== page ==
In this course, students begin with adding and multiplying rational numbers by using number lines, rules, and properties. Then, they move their focus to proportional relationships given in tables, diagrams, graphs, equations, and verbal descriptions. They also learn how to solve problems by finding and comparing unit rates. Next, they rewrite expressions using properties, as well as write and solve simple linear equations by using different methods. The next area of study is probability and statistics, where they will interpret and calculate simple probabilities, as well as learn about populations and samples. Finally, they move on to geometry and learn how to solve problems about scale drawing, circles, and angle relationships, and draw some geometric shapes.
In this course, students will subtract and divide rational numbers by using number lines, rules, and properties, and apply strategies to perform four operations. They will study and interpret proportional relationships, write equivalent expressions and explain their relationships, and write and solve linear equations and inequalities to solve real-world problems that involve rational numbers. Next, they’ll compare two data sets of random samples by using their center values and variability measures, and make conclusions about their populations. Finally, students will progress into geometry topics and work on problems that involve the area, surface area, volume, and cross sections of two- or three-dimensional objects.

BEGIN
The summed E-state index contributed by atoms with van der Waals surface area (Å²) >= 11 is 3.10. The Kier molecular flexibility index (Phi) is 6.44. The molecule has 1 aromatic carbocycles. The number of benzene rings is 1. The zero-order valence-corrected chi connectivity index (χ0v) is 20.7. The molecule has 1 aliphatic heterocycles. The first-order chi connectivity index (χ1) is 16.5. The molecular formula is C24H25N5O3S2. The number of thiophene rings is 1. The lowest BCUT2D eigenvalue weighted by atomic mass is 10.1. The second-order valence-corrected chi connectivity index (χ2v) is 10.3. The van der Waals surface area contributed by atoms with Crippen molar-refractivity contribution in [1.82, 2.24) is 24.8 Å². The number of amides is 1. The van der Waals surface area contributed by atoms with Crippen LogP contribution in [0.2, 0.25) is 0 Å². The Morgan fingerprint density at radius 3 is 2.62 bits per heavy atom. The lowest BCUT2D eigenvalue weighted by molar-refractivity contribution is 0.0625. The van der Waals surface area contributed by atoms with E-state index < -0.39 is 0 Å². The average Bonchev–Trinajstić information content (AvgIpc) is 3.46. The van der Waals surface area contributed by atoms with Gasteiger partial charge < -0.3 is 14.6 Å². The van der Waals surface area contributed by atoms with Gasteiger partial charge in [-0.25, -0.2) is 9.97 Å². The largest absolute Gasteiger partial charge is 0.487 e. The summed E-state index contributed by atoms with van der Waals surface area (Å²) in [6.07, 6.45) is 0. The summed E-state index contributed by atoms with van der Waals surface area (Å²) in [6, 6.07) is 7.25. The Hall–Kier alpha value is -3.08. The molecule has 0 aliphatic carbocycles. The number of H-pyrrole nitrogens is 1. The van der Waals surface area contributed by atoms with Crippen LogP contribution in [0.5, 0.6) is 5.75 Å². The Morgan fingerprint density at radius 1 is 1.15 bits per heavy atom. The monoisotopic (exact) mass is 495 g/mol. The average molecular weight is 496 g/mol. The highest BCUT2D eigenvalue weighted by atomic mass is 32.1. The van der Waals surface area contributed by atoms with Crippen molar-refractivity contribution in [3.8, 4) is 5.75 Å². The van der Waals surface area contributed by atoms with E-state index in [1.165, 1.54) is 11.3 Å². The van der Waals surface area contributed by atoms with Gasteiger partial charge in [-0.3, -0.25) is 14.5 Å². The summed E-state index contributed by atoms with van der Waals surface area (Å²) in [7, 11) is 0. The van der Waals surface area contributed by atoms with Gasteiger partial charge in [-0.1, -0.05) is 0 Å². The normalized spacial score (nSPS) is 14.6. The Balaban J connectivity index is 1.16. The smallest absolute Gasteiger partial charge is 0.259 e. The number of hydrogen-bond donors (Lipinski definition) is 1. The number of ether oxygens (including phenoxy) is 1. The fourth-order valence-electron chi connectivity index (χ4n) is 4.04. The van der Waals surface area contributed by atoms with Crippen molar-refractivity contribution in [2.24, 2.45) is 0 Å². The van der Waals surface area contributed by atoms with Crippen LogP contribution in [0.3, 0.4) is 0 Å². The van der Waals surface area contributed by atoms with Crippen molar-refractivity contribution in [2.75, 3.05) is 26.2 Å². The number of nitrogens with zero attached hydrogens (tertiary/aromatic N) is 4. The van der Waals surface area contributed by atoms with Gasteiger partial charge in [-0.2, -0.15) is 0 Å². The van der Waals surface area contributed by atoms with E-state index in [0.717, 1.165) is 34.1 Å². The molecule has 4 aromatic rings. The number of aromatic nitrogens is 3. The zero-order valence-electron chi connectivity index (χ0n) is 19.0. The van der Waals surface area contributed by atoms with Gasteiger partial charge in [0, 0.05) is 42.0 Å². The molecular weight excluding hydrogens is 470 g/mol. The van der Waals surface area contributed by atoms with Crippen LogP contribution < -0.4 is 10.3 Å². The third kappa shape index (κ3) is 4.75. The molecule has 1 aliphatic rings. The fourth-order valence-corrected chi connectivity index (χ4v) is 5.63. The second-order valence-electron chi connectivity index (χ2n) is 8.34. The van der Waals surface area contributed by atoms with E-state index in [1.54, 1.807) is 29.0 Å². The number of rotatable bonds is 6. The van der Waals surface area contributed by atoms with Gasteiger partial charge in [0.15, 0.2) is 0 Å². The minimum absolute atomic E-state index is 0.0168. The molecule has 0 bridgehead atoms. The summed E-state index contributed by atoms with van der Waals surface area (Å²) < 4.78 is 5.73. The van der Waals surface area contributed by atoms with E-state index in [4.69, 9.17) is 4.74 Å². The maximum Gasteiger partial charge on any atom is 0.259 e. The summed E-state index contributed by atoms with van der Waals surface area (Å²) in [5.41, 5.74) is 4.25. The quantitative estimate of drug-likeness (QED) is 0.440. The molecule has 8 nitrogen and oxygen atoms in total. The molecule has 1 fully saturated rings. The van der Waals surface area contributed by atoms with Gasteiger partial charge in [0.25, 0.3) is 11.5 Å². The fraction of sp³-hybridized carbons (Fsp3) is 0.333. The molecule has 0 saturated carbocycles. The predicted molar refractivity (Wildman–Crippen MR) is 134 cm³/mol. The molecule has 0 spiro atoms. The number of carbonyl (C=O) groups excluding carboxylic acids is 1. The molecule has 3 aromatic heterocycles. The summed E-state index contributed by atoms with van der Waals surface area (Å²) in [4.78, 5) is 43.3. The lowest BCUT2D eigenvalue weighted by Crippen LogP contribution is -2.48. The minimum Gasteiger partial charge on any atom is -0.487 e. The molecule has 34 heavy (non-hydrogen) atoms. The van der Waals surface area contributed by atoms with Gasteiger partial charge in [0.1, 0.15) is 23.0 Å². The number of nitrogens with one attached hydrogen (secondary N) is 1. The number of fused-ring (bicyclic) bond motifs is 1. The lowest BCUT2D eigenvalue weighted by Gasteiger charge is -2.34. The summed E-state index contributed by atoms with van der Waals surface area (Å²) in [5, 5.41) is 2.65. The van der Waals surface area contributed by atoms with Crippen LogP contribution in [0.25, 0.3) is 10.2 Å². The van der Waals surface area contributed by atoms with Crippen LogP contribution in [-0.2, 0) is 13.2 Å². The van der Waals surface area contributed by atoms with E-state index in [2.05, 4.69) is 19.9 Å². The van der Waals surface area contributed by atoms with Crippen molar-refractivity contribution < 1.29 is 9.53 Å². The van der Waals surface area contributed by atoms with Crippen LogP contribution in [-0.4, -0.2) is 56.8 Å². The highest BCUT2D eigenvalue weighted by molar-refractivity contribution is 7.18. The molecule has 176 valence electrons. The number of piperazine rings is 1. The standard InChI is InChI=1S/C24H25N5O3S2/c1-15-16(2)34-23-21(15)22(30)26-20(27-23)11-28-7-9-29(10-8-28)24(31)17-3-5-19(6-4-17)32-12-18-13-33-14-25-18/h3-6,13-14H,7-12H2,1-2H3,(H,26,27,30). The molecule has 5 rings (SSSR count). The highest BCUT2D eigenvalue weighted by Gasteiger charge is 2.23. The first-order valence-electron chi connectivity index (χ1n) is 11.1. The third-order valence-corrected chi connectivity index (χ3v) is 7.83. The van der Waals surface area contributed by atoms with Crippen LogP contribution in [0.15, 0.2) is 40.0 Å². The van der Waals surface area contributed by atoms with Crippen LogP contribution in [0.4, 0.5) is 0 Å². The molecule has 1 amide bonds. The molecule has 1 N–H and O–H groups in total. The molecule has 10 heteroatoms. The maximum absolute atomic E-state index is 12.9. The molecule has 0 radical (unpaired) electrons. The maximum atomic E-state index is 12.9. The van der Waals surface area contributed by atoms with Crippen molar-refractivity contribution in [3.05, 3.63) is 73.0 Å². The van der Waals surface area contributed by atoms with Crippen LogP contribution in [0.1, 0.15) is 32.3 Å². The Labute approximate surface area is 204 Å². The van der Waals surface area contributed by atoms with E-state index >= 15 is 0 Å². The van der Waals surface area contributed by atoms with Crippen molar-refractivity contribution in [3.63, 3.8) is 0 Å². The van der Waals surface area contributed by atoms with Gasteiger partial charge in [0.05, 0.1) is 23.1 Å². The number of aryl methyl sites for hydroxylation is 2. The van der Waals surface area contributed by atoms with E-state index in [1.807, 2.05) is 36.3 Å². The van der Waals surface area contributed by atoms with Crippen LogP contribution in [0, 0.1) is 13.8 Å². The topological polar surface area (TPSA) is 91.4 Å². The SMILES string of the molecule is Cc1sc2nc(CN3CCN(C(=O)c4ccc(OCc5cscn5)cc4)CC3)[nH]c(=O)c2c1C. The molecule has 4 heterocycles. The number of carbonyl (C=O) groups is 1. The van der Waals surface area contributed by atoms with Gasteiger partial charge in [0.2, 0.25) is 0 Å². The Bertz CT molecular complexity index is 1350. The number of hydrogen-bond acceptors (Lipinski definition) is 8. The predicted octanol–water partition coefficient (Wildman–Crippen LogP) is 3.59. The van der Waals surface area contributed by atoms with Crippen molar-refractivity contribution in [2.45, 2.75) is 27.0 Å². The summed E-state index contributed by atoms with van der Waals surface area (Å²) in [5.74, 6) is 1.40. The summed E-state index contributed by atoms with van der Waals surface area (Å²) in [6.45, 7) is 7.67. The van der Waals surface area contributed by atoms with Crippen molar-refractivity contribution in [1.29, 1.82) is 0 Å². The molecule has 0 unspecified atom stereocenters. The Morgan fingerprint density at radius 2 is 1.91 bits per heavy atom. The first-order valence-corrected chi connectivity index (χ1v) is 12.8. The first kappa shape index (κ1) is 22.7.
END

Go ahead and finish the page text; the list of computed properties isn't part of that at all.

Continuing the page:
Science 7 (1 of 2) focuses on science concepts from the fields of chemistry, biology, and ecology. Science 7 (1 of 2) begins by exploring the relationship between matter and energy. Next, the course examines chemical reactions. Students will then use their knowledge of matter, energy, and chemical reactions to build on their understanding of cellular respiration and photosynthesis. Finally, students will uncover the world of synthetic materials to see how they are made and how they impact society.
Science 7 (2 of 2) focuses on science concepts from the fields of ecology and geology. Science 7 (2 of 2) begins by exploring the interactions between and among organisms in an ecosystem. Next, the course examines different types of rocks, the rock cycle, and Earth’s resources. Students can then use their knowledge of Earth’s processes to better understand how natural hazard events and severe weather events occur. Students will then learn how technology can assist in natural hazard events and discover other benefits of technology. Finally, students will track some of Earth’s changes through time.